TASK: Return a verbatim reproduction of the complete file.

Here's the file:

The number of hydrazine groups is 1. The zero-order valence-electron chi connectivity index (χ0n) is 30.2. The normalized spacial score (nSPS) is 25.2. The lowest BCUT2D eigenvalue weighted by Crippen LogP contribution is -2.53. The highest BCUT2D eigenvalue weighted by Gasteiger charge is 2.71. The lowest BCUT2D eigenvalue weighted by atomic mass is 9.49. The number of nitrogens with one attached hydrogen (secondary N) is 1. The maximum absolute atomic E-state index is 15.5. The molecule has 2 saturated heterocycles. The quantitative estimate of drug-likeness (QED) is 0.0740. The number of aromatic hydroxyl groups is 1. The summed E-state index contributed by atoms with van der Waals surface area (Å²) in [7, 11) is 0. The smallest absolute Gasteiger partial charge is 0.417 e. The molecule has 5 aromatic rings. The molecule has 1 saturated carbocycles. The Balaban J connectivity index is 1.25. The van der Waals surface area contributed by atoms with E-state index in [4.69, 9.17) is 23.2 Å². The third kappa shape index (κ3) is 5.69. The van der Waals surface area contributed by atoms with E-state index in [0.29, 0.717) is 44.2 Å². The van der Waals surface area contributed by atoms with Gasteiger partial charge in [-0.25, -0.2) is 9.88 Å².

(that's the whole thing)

The number of hydrazine groups is 1. The zero-order valence-electron chi connectivity index (χ0n) is 30.2. The normalized spacial score (nSPS) is 25.2. The lowest BCUT2D eigenvalue weighted by Crippen LogP contribution is -2.53. The highest BCUT2D eigenvalue weighted by Gasteiger charge is 2.71. The lowest BCUT2D eigenvalue weighted by atomic mass is 9.49. The number of nitrogens with one attached hydrogen (secondary N) is 1. The maximum absolute atomic E-state index is 15.5. The molecule has 2 saturated heterocycles. The quantitative estimate of drug-likeness (QED) is 0.0740. The number of aromatic hydroxyl groups is 1. The summed E-state index contributed by atoms with van der Waals surface area (Å²) in [7, 11) is 0. The smallest absolute Gasteiger partial charge is 0.417 e. The molecule has 5 aromatic rings. The molecule has 1 saturated carbocycles. The Balaban J connectivity index is 1.25. The van der Waals surface area contributed by atoms with E-state index in [4.69, 9.17) is 23.2 Å². The third kappa shape index (κ3) is 5.69. The van der Waals surface area contributed by atoms with E-state index in [0.29, 0.717) is 44.2 Å². The van der Waals surface area contributed by atoms with Gasteiger partial charge in [-0.25, -0.2) is 9.88 Å².